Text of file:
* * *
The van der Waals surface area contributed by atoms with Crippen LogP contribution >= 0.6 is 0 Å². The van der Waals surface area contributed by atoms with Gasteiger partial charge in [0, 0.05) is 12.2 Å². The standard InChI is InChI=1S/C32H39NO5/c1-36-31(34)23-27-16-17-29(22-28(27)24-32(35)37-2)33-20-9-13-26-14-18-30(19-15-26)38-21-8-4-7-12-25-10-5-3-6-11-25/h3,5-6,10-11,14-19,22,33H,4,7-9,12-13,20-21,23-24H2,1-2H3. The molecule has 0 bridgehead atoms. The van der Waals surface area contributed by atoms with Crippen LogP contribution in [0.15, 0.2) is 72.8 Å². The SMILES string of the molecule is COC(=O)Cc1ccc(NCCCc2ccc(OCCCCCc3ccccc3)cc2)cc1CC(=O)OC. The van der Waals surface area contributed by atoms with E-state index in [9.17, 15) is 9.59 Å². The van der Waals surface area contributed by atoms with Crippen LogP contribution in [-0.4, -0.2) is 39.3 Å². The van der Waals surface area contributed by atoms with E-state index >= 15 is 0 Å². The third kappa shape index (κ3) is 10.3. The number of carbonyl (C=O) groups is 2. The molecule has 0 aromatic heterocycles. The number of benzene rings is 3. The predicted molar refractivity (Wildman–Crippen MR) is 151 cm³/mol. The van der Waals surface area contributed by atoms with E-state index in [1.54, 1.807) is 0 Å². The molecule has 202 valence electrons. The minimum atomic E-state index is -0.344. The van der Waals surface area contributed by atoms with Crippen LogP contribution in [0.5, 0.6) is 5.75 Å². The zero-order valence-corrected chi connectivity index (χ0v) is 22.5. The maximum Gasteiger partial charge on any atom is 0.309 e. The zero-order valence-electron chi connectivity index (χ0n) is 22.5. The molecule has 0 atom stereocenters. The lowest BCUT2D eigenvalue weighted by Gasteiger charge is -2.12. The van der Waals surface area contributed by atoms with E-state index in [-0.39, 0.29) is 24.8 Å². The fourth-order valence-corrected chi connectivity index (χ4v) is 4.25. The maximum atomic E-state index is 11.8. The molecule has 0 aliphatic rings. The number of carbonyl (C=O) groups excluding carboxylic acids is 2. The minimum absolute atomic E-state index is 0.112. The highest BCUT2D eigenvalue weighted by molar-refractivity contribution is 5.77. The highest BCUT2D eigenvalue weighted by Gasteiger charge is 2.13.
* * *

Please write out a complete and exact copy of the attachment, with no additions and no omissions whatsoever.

The van der Waals surface area contributed by atoms with Crippen LogP contribution >= 0.6 is 0 Å². The van der Waals surface area contributed by atoms with Gasteiger partial charge in [0, 0.05) is 12.2 Å². The standard InChI is InChI=1S/C32H39NO5/c1-36-31(34)23-27-16-17-29(22-28(27)24-32(35)37-2)33-20-9-13-26-14-18-30(19-15-26)38-21-8-4-7-12-25-10-5-3-6-11-25/h3,5-6,10-11,14-19,22,33H,4,7-9,12-13,20-21,23-24H2,1-2H3. The molecule has 0 bridgehead atoms. The van der Waals surface area contributed by atoms with Crippen LogP contribution in [0.15, 0.2) is 72.8 Å². The SMILES string of the molecule is COC(=O)Cc1ccc(NCCCc2ccc(OCCCCCc3ccccc3)cc2)cc1CC(=O)OC. The van der Waals surface area contributed by atoms with E-state index in [9.17, 15) is 9.59 Å². The van der Waals surface area contributed by atoms with Crippen LogP contribution in [-0.4, -0.2) is 39.3 Å². The van der Waals surface area contributed by atoms with E-state index >= 15 is 0 Å². The third kappa shape index (κ3) is 10.3. The number of carbonyl (C=O) groups is 2. The molecule has 0 aromatic heterocycles. The number of benzene rings is 3. The predicted molar refractivity (Wildman–Crippen MR) is 151 cm³/mol. The van der Waals surface area contributed by atoms with E-state index in [1.54, 1.807) is 0 Å². The molecule has 202 valence electrons. The minimum atomic E-state index is -0.344. The van der Waals surface area contributed by atoms with Crippen LogP contribution in [0.5, 0.6) is 5.75 Å². The zero-order valence-corrected chi connectivity index (χ0v) is 22.5. The maximum Gasteiger partial charge on any atom is 0.309 e. The zero-order valence-electron chi connectivity index (χ0n) is 22.5. The molecule has 0 atom stereocenters. The lowest BCUT2D eigenvalue weighted by Gasteiger charge is -2.12. The van der Waals surface area contributed by atoms with E-state index in [-0.39, 0.29) is 24.8 Å². The fourth-order valence-corrected chi connectivity index (χ4v) is 4.25. The maximum atomic E-state index is 11.8. The molecule has 0 aliphatic rings. The number of carbonyl (C=O) groups excluding carboxylic acids is 2. The minimum absolute atomic E-state index is 0.112. The highest BCUT2D eigenvalue weighted by molar-refractivity contribution is 5.77. The highest BCUT2D eigenvalue weighted by Gasteiger charge is 2.13.